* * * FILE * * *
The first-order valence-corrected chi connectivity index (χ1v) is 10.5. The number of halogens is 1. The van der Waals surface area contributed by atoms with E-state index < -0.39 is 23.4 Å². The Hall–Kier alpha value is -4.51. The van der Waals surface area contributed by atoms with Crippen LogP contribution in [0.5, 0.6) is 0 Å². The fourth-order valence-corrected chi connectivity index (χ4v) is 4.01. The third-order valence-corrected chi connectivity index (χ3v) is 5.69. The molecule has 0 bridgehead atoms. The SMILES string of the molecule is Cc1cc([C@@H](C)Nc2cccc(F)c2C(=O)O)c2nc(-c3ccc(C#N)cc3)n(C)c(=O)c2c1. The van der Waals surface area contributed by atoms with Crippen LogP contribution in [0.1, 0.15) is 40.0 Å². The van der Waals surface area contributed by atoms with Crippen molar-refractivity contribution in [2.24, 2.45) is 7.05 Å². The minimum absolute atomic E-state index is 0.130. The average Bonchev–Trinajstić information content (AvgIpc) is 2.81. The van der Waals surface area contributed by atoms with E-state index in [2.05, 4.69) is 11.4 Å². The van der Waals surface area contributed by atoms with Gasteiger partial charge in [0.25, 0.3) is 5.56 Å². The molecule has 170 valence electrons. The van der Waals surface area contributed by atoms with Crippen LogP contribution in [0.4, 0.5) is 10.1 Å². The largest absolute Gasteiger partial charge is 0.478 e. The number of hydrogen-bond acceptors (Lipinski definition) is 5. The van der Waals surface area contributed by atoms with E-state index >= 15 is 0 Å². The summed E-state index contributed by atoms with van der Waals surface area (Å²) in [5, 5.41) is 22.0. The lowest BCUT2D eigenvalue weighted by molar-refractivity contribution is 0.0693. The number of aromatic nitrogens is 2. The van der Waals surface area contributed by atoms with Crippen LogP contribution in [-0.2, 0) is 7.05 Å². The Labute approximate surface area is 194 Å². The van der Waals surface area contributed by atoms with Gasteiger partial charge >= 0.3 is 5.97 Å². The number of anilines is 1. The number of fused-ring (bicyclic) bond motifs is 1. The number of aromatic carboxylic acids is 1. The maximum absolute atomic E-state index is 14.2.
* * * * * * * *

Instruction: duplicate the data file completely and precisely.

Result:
The first-order valence-corrected chi connectivity index (χ1v) is 10.5. The number of halogens is 1. The van der Waals surface area contributed by atoms with E-state index < -0.39 is 23.4 Å². The Hall–Kier alpha value is -4.51. The van der Waals surface area contributed by atoms with Crippen LogP contribution in [0.5, 0.6) is 0 Å². The fourth-order valence-corrected chi connectivity index (χ4v) is 4.01. The third-order valence-corrected chi connectivity index (χ3v) is 5.69. The molecule has 0 bridgehead atoms. The SMILES string of the molecule is Cc1cc([C@@H](C)Nc2cccc(F)c2C(=O)O)c2nc(-c3ccc(C#N)cc3)n(C)c(=O)c2c1. The van der Waals surface area contributed by atoms with Crippen LogP contribution in [0.1, 0.15) is 40.0 Å². The van der Waals surface area contributed by atoms with Crippen molar-refractivity contribution in [2.24, 2.45) is 7.05 Å². The minimum absolute atomic E-state index is 0.130. The average Bonchev–Trinajstić information content (AvgIpc) is 2.81. The van der Waals surface area contributed by atoms with E-state index in [2.05, 4.69) is 11.4 Å². The van der Waals surface area contributed by atoms with Gasteiger partial charge in [0.25, 0.3) is 5.56 Å². The molecule has 170 valence electrons. The van der Waals surface area contributed by atoms with Crippen LogP contribution in [0.4, 0.5) is 10.1 Å². The largest absolute Gasteiger partial charge is 0.478 e. The number of hydrogen-bond acceptors (Lipinski definition) is 5. The van der Waals surface area contributed by atoms with E-state index >= 15 is 0 Å². The summed E-state index contributed by atoms with van der Waals surface area (Å²) in [5, 5.41) is 22.0. The lowest BCUT2D eigenvalue weighted by molar-refractivity contribution is 0.0693. The number of aromatic nitrogens is 2. The van der Waals surface area contributed by atoms with Crippen LogP contribution in [-0.2, 0) is 7.05 Å². The Labute approximate surface area is 194 Å². The van der Waals surface area contributed by atoms with Gasteiger partial charge >= 0.3 is 5.97 Å². The number of anilines is 1. The number of fused-ring (bicyclic) bond motifs is 1. The number of aromatic carboxylic acids is 1. The maximum absolute atomic E-state index is 14.2.